"Unless Microsoft quickly and creatively sorts out the runaway consumer and small and medium-sized enterprises security problem, it runs the risk of a catastrophic loss of public confidence when the next big virus or worm comes along.

"Government and big business are fed-up. What we need is immediate solutions to today’s problems and we’ll worry about Microsoft’s next generation of products at a later date."

I wonder if Dr. Moores has tried GNU/Linux? If he wants security, I don't think he needs to wait for Microsoft to be hit by lightning. Nor does the goverment have to step in to do something about security. Just switch to GNU/Linux software and you'll improve your security overnight. The solution already fell in your lap. And it's free.

Top officials from Korea, Japan and China just signed an agreement Saturday to work together to develop a common GNU/Linux platform. Korea's representative explained why:

"'With a Linux-based operating system, it is relatively easier to prepare security measures against computer virus attacks because of open source codes' . . . . According to the agreement, the three nations will promote the use of Linux-based software they develop; research Linux-based software for cell phones; and establish an open-source software forum for the Northeast Asian region. The three countries came to the conclusion that open-source operating systems are more effective in protecting computer systems from hackers and developing the software industry, the Yomiuri Shimbun, a Japanese daily, said."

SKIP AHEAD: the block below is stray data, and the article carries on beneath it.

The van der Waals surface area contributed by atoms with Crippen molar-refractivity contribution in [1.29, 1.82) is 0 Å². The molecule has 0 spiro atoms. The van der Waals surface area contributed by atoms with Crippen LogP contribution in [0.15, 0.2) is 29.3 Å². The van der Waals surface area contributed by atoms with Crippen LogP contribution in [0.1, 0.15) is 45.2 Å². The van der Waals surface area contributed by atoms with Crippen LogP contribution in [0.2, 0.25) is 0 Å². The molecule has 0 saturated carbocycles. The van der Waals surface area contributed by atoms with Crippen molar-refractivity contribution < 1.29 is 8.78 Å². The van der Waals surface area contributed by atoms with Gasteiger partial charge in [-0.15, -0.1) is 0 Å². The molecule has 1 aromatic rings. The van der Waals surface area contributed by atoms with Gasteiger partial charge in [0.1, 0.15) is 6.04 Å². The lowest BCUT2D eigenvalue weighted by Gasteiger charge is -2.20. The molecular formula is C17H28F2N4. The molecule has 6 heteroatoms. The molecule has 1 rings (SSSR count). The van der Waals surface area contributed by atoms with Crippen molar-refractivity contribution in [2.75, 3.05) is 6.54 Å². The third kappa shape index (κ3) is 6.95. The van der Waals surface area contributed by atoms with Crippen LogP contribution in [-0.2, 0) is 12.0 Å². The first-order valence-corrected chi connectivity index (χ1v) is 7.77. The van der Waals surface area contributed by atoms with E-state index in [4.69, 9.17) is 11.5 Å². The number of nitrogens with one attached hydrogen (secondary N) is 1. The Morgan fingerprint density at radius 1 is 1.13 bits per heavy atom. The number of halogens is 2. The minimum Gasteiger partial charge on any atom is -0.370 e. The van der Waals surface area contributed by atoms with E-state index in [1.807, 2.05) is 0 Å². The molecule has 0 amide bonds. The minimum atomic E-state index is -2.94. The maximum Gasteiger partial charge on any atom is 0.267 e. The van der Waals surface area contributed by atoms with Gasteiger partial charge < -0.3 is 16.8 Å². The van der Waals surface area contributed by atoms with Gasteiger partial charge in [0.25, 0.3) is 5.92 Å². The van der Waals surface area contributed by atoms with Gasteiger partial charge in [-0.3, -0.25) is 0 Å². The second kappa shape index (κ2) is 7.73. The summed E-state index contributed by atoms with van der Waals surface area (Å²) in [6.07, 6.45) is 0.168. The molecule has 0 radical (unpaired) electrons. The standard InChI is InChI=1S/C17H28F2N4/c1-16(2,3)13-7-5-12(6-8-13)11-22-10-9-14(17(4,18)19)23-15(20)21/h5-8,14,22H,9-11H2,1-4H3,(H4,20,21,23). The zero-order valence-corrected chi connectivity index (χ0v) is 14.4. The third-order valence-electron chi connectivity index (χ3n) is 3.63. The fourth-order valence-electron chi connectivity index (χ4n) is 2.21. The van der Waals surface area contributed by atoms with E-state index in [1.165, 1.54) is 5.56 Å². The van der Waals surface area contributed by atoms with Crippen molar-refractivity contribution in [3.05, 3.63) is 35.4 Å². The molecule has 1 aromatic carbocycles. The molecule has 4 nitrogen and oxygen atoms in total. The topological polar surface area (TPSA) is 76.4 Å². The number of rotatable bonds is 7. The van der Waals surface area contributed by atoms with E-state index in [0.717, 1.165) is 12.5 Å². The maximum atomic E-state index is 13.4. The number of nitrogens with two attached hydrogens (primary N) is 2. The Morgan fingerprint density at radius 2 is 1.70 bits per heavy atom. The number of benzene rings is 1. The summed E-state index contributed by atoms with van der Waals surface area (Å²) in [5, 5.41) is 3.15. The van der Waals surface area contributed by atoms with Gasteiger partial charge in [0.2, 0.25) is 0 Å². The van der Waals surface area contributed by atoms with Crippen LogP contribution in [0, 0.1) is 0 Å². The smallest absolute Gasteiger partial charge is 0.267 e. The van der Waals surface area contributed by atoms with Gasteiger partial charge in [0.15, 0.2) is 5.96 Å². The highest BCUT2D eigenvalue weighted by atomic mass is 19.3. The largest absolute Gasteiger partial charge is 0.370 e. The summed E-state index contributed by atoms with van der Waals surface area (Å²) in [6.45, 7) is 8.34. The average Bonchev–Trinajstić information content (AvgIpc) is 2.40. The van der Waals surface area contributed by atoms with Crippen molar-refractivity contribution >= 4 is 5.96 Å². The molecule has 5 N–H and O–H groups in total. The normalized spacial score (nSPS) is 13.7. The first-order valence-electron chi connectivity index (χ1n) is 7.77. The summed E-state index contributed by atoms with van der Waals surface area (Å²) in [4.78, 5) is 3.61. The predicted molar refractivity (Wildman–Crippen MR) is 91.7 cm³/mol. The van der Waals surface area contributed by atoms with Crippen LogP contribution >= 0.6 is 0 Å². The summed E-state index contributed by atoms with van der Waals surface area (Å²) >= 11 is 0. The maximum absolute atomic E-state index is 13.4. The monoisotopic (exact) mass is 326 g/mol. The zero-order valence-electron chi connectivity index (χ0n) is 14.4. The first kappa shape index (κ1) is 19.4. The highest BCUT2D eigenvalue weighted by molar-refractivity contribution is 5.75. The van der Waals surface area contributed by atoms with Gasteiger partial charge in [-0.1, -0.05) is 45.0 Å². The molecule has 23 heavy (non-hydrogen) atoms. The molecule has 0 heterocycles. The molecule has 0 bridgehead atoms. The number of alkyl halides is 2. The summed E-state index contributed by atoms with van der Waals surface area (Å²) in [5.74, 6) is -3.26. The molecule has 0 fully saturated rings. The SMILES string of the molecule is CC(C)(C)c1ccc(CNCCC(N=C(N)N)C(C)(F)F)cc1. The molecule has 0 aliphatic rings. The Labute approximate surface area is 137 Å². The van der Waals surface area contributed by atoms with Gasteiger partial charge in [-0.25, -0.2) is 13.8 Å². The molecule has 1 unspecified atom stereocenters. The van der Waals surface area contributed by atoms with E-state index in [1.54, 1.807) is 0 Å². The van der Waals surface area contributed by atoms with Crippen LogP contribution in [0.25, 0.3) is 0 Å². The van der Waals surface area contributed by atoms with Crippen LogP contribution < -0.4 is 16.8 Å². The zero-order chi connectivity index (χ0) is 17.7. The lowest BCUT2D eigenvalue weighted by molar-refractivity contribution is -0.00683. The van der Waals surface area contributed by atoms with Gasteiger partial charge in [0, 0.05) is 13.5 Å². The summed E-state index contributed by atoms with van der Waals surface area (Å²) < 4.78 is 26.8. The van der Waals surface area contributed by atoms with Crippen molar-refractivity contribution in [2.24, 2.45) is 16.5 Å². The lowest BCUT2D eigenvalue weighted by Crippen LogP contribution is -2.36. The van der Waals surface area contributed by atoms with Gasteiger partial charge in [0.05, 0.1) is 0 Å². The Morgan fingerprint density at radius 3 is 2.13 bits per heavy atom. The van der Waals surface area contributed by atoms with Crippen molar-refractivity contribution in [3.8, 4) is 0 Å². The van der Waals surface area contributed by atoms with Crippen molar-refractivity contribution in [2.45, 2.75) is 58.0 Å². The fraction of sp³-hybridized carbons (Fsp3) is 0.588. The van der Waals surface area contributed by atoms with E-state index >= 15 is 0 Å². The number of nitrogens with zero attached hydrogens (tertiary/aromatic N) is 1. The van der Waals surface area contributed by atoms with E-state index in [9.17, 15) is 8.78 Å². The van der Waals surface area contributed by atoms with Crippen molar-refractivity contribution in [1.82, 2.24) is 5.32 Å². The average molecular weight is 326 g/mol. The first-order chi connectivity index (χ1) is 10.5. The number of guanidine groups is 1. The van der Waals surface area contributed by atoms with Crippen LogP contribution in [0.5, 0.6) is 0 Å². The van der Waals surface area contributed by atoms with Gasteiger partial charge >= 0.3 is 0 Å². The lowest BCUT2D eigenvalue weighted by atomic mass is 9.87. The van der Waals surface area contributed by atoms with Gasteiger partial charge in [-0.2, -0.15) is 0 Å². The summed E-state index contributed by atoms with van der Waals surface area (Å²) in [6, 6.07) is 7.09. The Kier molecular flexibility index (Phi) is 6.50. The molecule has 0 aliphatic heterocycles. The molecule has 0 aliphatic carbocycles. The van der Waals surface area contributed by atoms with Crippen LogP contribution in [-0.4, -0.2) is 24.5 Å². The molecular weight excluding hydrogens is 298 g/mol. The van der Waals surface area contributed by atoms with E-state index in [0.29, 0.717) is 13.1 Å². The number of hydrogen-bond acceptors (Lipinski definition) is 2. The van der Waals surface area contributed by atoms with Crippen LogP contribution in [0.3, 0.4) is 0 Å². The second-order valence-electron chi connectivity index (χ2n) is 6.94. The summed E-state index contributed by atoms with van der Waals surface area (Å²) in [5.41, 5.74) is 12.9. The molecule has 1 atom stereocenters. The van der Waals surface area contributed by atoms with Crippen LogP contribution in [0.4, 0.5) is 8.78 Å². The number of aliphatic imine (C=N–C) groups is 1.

Here are some other reasons people are switching ("Linux is, inarguably, the quintessential better mousetrap."). Interestingly, Orlowski writes that Microsoft's biggest competitors are Nokia and Sony, "two companies whose core revenues don't derive from Windows and who can set global standards." (Speaking of standards, you might want to read David Berlind's latest on the Liberty Alliance.) If entire countries, including China, go GNU/Linux, and they just did, Microsoft will have to change its ways, unless it plans on taking over Japan and Korea and China and the whole world by force. Not even Microsoft has enough money and power to do that, judging by Saturday's agreement. So, here's a suggestion, guys. Why don't you try to figure out why everyone is running away from the software you are trying to sell them? Determine what customers want and provide it. You can only control a market with force for so long before humans rebel, if what you provide doesn't satisfy. It's kind of built in to us to gravitate to friendly, pleasant, neighborly folks, and that goes for companies too.

What SCO does not comprehend apparently is that GNU/Linux is beating UNIX precisely because it is open and because everyone can build on everyone else's ideas. It's the same reason why Picasso and Matisse used to get together and paint in the same room sometimes, despite being rivals, to feed off each other's creative ideas. They'd both paint the same still life and talk about painting, to rejuvenate each other and be more productive. Creativity needs to feed on others. It's how it works best. The GPL guarantees it can happen. Innovation in software thrives, it turns out, in expansive, low-barrier-to-entry environments where talent is free to be expressed and ideas can build freely on other ideas. Neighborliness turns out to be the more practical choice.